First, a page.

The Introduction of El amor brujo is modeled on the Spanish paso doble (‘double step’), a type of music well known from the traditional opening of a bullfight. A trumpet blares out a portentous fanfare as strings and piano imitate the powerful flourishes of guitars.
In the Cave—Night
In a seaside cave in Cádiz, Candelas sits with an old Roma woman. Candelas believes that the sounds of the ocean portend ill, but her venerable companion assures her that the sea says nothing.
Song of a Broken Heart
¡Ay! Yo no sé qué siento,
Ay! I don’t know what I feel,
Candelas senses the presence of the ghost of her former lover, a specter that has been intruding in her encounters with a new lover, Carmelo.
Dance of Terror
Candelas dances with her tormentor.
The Magic Circle
The ghost vanishes. Candelas goes to the cave of a witch, who relates to her “The Tale of the Fisherman.” It is a story of innocence, of first love.
At Midnight—The Spells
A clock in the village strikes midnight.
Ritual Fire Dance
Candelas performs a dance of exorcism to drive away her phantom lover.
An oboe imitates a flamenco singer. The strings issue a warning, recalling the music of the introduction. A flute quotes the music of the old lady in the cave.
Song of the Will-o’-the-Wisp
Lo mismo que er fuego fatuo,
Like the will-o’-the-wisp,
The trumpet fanfare of the Introduction returns. Candelas’s new lover, Carmelo, has an idea. He will create a decoy in order to distract the ghost. He invites Lucia, friend of Candelas, to dance with them both.
Dance of the Game of Love
Tu eres aquel mal Gitano
You are the evil gypsy
Finale—Bells of Dawn
The specter reappears, but this time his eye falls on the lovely Lucia. Carmelo declares himself to Candelas. As church bells signal the dawn, they exchange a kiss of perfect love.
¡Ya está despuntando el día!
Dawn is breaking!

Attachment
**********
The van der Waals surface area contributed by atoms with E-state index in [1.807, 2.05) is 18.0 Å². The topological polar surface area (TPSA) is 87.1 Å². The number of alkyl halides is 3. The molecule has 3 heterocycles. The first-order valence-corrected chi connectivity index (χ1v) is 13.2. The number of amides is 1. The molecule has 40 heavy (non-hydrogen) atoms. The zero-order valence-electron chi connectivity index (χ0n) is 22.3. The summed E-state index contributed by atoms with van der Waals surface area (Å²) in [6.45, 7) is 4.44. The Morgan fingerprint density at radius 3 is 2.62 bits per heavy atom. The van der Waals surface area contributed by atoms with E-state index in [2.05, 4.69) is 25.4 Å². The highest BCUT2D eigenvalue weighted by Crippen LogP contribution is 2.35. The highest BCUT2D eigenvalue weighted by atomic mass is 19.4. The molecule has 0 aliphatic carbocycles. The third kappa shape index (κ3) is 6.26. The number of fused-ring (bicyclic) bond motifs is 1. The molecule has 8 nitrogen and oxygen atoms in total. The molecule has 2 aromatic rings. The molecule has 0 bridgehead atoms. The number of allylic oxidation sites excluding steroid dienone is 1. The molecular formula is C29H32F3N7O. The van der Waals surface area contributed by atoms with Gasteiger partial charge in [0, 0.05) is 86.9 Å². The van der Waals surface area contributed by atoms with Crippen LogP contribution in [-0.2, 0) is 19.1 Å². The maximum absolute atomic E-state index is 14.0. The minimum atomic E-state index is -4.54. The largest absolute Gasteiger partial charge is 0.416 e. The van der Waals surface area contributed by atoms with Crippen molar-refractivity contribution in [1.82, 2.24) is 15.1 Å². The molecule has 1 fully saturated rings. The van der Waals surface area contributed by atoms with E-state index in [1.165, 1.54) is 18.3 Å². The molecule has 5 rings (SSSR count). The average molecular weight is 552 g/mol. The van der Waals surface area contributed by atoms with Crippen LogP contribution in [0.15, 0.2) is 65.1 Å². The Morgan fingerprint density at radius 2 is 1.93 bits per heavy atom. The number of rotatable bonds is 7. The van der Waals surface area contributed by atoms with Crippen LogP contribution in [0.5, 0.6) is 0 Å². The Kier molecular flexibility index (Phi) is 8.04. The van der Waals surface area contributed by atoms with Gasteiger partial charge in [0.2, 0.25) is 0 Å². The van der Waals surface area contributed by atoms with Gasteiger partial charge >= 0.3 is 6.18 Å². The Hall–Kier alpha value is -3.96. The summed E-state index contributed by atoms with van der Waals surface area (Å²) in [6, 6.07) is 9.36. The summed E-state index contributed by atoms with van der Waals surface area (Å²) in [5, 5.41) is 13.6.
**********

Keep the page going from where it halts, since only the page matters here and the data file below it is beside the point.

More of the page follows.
Following intermission, we premiere a work that is the result of an exciting process of teamwork. The much-admired composer and teacher Devin Ferreira, advisor and friend to the Landmarks Orchestra, writes, “Jake Gunnar Walsh and I wrote Full Circle for the Boston Landmarks Orchestra with participation from the youth of Camp Harbor View. The orchestral writing was generated from recordings of my original hip-hop music, which was then transcribed, arranged, and orchestrated by Jake in three separate movements. Our goal was to express the style and sounds of hip-hop using the instruments of the symphony orchestra. Recordings of my beatboxing are transformed from vocal sounds to orchestral percussion, plucked pizzicato strings, and low brass. Some of my tracks featuring expansive chords on the synthesizer are now played by the full string section. Colorful bursts from the woodwinds and mallet percussion assume the role of high frequency electronic components of hip-hop music. The orchestral brass act as both a powerful horn section and as the hardcore bass drop that characterizes so much hip-hop music. At a glance, hip-hop and classical music might seem to have little in common—and yet, in our compositional process, we found many more similarities between the two styles than meets the eye and ear.”
Another longtime collaborator of the Landmarks Orchestra—and with Devin Ferreira—is the composer, drummer, teacher, and all-around creative force, Ryan Edwards. Ryan has been an enthusiastic collaborator with the Landmarks Orchestra for many years, especially in recent partnerships with Camp Harbor View. He describes another important aspect of tonight’s presentation: “Our performance features projected mapping video and visual animation created by Boston’s own MASARY Studios. MASARY members Sam Okerstrom-Lang and Ryan Edwards, along with Jeremy Stewart, travelled to Camp Harbor View to capture video content reflecting the vibrancy of the camp’s island setting. Out of that content, they have created original work to project onto the iconic Hatch Shell. Additional 3D animations were created by Samo and Philip Gedarovich specifically to work with the Hatch Shell’s architecture, adding a magical spectacle to dance with the music and form. MASARY is a Boston-based creative team specializing in artworks that span light, sound, performance and interactivity.” To learn more about MASARY Studios, visit www.masarystudios.com